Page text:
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Science ‘myth’ in basin plan

by
December 07, 2016

A leading Australian river scientist has described comments from the Australian Conservation Foundation as ‘‘misleading and manipulative’’.

An environmental flows specialist and visiting researcher based at UNESCO-IHE in the Netherlands, John Conallin wants a more mature debate about achieving the right balance between water for environmental and productive use in Australia.

He was particularly concerned with a statement from the ACF’s health ecosystems manager Jonathan La Nauze, who said the Murray-Darling Basin Authority’s legislated mandate was to set at scientifically determined sustainable levels the amount of water that is permitted to be taken out of rivers for irrigation.

Dr Conallin said this whole notion was ridiculous.

‘‘We use best-available science and modelling to determine the flow targets for ecological outcomes,’’ Dr Conallin said.

‘‘Therefore they are not facts, we are hypothesising (a scientific best guess) the amount of take needed for the environment and as such they are assumptions, not facts, not scientific knowns.’’

Dr Conallin said science was being touted around as a decision instead of information to inform decision-making.

‘‘Figures are supposed to be adjusted as new information comes in, and that’s called adaptive management.’’

Dr Conallin said the Murray-Darling Basin Plan was not an ecological plan, it was a triple-bottom-line plan, meaning it worked towards social-ecological acceptable outcomes.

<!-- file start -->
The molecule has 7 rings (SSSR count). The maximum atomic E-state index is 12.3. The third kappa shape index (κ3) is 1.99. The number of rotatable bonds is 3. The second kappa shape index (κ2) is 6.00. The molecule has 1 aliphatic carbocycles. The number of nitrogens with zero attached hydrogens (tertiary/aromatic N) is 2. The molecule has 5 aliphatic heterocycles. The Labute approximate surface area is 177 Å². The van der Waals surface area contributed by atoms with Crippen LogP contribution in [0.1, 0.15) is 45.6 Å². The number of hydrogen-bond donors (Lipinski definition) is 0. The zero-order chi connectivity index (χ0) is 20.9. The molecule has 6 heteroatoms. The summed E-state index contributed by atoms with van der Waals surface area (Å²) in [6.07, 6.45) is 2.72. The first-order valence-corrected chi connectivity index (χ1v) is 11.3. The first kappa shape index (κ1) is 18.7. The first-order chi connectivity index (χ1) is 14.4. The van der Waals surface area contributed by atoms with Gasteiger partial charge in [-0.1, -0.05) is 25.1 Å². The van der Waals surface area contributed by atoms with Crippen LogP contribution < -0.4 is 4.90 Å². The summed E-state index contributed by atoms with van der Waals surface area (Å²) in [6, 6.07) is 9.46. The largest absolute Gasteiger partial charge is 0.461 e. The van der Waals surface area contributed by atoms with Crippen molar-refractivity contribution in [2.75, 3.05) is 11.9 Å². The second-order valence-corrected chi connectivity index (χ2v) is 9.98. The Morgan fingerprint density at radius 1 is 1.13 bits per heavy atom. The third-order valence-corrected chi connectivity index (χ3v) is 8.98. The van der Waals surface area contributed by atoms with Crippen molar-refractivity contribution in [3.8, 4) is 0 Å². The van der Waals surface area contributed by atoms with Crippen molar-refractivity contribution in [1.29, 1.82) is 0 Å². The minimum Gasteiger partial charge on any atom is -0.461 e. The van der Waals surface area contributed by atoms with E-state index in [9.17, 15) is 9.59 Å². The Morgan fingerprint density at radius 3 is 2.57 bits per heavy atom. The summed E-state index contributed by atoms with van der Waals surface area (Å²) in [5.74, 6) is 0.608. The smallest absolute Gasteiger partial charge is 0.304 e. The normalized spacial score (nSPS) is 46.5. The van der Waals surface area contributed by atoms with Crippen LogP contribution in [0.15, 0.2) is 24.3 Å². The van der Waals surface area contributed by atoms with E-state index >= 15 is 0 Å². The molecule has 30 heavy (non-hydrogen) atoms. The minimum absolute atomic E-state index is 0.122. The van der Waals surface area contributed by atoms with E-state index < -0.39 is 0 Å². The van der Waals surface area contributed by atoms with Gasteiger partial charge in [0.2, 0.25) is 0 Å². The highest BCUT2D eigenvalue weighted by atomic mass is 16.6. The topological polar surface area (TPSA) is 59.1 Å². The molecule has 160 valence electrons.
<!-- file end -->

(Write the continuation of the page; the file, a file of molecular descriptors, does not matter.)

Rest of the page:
‘‘The best available science at present is highlighting that social impacts are significant and that significant third party impacts do occur under the relaxed constraints scenarios, as we learned through the latest flood events.

‘‘So you look to adjust. That’s using best-available science; that’s adaptive management.’’

He said this obsession with modelled flow targets and water as the solution to the health of the system was not scientifically justified.

‘‘If you want to build resilience into a system you need to take a multiple action approach, and that means other priority measures need to coincide with water, as has occurred in the past.

‘‘The Commonwealth Environmental Water Holder David Papps and his team have it right when they say they are trying to meet ecological targets not flow targets.’’

Dr Conallin suggested a pragmatic way forward would be to use the water we have now to our best knowledge, increase complementary measures, test the assumptions, continue to adaptively manage, and use good science to inform on the direction and if we are meeting the intended outcomes.

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